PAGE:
此页面无法正确加载 Google 地图。您是否拥有此网站？确定 zoom EU Naval Force can confirm that on Friday, 11 October 2013, a fully laden super tanker, known as a Very Large Crude Carrier (VLCC), was fired upon by eight armed men in two ‘skiffs’ 230 miles off the Somali coast.The attack was successfully repelled by the Armed Security Team on board the super tanker and the vessel is now safe.The Maritime Security Centre (Horn of Africa), based at the EU Naval Force Operations Centre, Northwood, UK, has issued an alert about the whereabouts and nature of the attack, to warn other ships transiting the area to be vigilant.Speaking about the incident, the Operation Commander of the EU Naval Force, Rear Admiral Bob Tarrant said “The attack this morning demonstrates that there is still a clear and present danger from pirates off the Somali coast. It is crucial that naval counter-piracy forces maintain pressure on these criminals and that the maritime industry remains vigilant, taking appropriate precautions to deter an attack.” EU Naval Force, October 14, 2013 Print Close My location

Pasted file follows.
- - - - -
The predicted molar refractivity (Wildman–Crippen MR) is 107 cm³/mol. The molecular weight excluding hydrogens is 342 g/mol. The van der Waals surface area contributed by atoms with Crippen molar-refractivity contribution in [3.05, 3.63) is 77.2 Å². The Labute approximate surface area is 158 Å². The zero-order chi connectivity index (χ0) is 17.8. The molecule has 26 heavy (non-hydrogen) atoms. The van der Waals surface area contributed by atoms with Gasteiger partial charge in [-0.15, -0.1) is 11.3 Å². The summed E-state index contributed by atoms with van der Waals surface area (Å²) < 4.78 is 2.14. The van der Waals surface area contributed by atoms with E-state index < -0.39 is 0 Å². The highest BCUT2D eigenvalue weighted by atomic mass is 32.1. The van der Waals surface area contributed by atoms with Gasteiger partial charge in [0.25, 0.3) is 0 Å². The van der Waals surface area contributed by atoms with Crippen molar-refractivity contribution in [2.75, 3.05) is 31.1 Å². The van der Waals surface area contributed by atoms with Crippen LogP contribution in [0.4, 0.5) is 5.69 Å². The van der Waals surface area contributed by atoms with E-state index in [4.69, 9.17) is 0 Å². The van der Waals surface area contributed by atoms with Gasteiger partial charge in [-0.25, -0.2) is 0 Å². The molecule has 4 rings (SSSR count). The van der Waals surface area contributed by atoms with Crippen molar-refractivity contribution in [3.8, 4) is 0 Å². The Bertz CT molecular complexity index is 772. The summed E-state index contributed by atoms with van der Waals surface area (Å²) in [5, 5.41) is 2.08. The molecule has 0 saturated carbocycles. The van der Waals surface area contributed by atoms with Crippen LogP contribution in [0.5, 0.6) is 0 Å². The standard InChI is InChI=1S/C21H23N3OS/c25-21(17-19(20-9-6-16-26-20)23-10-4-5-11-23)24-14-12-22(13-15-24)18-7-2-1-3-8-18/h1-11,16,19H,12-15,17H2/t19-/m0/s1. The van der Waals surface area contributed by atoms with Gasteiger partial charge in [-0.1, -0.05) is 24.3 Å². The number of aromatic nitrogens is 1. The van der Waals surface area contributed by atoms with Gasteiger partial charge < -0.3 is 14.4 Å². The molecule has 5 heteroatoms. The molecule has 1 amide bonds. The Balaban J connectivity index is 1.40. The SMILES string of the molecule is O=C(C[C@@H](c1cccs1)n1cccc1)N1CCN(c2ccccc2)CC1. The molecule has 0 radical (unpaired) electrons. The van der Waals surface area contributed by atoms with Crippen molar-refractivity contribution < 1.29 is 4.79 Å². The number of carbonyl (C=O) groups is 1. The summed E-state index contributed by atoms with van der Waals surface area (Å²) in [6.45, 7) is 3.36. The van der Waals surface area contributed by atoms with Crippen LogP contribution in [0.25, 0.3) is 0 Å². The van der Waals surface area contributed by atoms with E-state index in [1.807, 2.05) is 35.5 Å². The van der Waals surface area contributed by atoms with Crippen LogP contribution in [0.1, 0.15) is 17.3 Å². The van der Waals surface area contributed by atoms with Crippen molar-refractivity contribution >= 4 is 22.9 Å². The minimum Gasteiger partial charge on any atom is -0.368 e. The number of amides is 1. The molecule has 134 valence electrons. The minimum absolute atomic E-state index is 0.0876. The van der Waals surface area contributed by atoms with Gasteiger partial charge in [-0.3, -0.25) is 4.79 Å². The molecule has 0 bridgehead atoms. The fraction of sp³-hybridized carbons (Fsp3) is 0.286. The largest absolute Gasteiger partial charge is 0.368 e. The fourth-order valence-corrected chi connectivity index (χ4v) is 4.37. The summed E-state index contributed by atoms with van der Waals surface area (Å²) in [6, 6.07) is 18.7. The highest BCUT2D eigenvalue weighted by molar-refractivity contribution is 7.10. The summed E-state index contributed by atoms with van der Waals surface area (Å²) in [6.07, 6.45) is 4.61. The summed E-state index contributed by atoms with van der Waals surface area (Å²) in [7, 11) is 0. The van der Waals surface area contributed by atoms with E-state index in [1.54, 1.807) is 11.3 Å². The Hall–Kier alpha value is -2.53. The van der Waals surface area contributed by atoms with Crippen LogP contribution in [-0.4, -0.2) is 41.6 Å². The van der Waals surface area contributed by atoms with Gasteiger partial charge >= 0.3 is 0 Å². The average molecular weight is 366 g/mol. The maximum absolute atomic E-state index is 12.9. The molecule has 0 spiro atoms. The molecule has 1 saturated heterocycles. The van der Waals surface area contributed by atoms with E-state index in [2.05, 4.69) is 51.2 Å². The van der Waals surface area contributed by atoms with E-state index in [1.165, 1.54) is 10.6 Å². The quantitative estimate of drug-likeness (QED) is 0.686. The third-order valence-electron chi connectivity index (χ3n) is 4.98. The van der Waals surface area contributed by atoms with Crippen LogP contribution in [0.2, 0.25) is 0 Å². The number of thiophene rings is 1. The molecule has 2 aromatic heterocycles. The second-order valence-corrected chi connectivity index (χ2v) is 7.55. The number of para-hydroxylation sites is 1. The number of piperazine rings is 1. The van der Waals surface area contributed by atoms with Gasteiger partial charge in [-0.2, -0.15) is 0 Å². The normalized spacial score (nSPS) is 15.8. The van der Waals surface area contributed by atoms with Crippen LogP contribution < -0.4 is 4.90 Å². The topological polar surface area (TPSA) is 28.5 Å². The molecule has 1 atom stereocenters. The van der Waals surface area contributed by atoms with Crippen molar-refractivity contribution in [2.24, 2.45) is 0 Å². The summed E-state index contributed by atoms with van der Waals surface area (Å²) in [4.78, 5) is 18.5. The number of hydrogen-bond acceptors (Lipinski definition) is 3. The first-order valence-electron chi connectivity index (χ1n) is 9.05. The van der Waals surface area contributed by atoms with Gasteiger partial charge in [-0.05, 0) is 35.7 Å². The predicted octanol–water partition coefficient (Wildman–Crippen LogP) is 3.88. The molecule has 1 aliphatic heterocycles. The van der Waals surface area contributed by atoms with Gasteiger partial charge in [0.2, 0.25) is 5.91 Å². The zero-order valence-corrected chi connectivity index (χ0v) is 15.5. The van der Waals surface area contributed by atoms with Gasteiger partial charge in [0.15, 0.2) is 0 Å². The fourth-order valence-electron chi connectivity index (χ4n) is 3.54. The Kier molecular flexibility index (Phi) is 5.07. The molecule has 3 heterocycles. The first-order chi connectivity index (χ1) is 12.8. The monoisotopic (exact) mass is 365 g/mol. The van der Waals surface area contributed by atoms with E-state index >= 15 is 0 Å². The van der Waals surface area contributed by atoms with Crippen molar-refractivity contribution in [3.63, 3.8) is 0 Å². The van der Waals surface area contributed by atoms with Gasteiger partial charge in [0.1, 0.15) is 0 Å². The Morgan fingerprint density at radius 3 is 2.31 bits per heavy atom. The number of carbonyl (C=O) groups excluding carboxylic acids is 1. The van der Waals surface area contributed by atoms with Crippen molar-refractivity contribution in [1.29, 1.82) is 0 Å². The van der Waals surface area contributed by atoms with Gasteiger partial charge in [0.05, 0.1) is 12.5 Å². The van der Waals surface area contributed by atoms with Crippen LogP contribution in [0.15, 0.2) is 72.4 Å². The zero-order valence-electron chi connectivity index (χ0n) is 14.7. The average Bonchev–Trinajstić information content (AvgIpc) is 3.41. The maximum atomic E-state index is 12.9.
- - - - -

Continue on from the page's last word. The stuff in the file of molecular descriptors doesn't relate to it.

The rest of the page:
Approximately 200 men benefited from free prostate cancer screening and other medical checks during a health fair held at Independence Park, Savanna-la-Mar, Westmoreland, on Thursday (September 19). Story Highlights Approximately 200 men benefited from free prostate cancer screening and other medical checks during a health fair held at Independence Park, Savanna-la-Mar, Westmoreland, on Thursday (September 19).The free health fair and prostate cancer outreach was hosted by the Westmoreland Health Department in partnership with the Misty Blue Cancer Foundation, as part of Prostate Cancer Awareness Month activities.Prostate cancer is the leading cause of cancer-related deaths among Jamaican men 40 years and over, and September is devoted to heightening awareness about the disease.Health, Promotion and Education Officer at the Westmoreland Health Department, Dorcia Scott-Bowlin, told JIS News that the health fair was designed to help reduce the high number of deaths associated with prostate cancer in Jamaica.She informed that the majority of men turning up were willing to take both the Prostate-Specific Antigen (PSA) blood test and the Digital Rectal Examination, which screen for the cancer.“We did a lot of promotion and there was a banner on the gate; so they knew it was something for men. Even though they were not sure, they came over, asked questions to see what was happening and eventually registered and started getting ready for the screening,” she informed.Mrs. Scott Bowlin further informed that a number of other agencies, including the National Health Fund (NHF), were on hand to conduct various health checks and offer psychological support.“The National Heath Fund (NHF)… sponsored the PSA test. They also sponsored the blood sugar, blood pressure and cholesterol tests. We also had other agencies here [such as] the nutrition department from the health centre, coming to promote breastfeeding and counselling the persons who may have had high results in their blood sugar and blood pressure readings,” she stated.Meanwhile, Founder and Chair for Misty Blue Cancer Foundation, Dorothy Satchwell, said she was encouraged by the large number of men taking advantage of the free prostate cancer screening.A cancer survivor, Ms. Satchwell warned that screening is the only way to guarantee early detection of the disease.“We tried to bring education about cancer to everybody in the parish and we sought to give professional service to everyone. We had men who came and said they were not leaving until they got the Digital Rectal Examination done. But there were those who said they were not going to let any doctor examine them. There were also those who came in and told us ‘I have seen my neighbour and what it [cancer] has done to [him]… so I want to do it [screening]” she said.Meanwhile, a number of men who benefited from the health fair have underscored the importance of screening.Seventy-year-old Linval Foster of Little London, Westmoreland, who received his second screening, told JIS News that he was pleased with the procedure.“I [came] because of the importance of it [screening]. I cannot tell what is going on inside of me. The doctors and those appointed will be able to make it known to us,” he said.Forty-seven-year old Linval Montaque of Strathbogie, Westmoreland, said the status of his health is very important and has committed to conducting routine prostate screening.“Your health comes first. I went to Royal Pharmacy and they introduced me to [the health fair]. For my age, I have never been sick… so I came to do a check-up as a hard-working man, [because] my health is very important,” he said.A Jamaica Moves team was also on location encouraging persons to practice healthier and better quality lifestyles.Nine sixth-form students from Godfrey Stewart High School in Savanna-la-Mar, also volunteered at the health fair. The free health fair and prostate cancer outreach was hosted by the Westmoreland Health Department in partnership with the Misty Blue Cancer Foundation, as part of Prostate Cancer Awareness Month activities. Prostate cancer is the leading cause of cancer-related deaths among Jamaican men 40 years and over, and September is devoted to heightening awareness about the disease.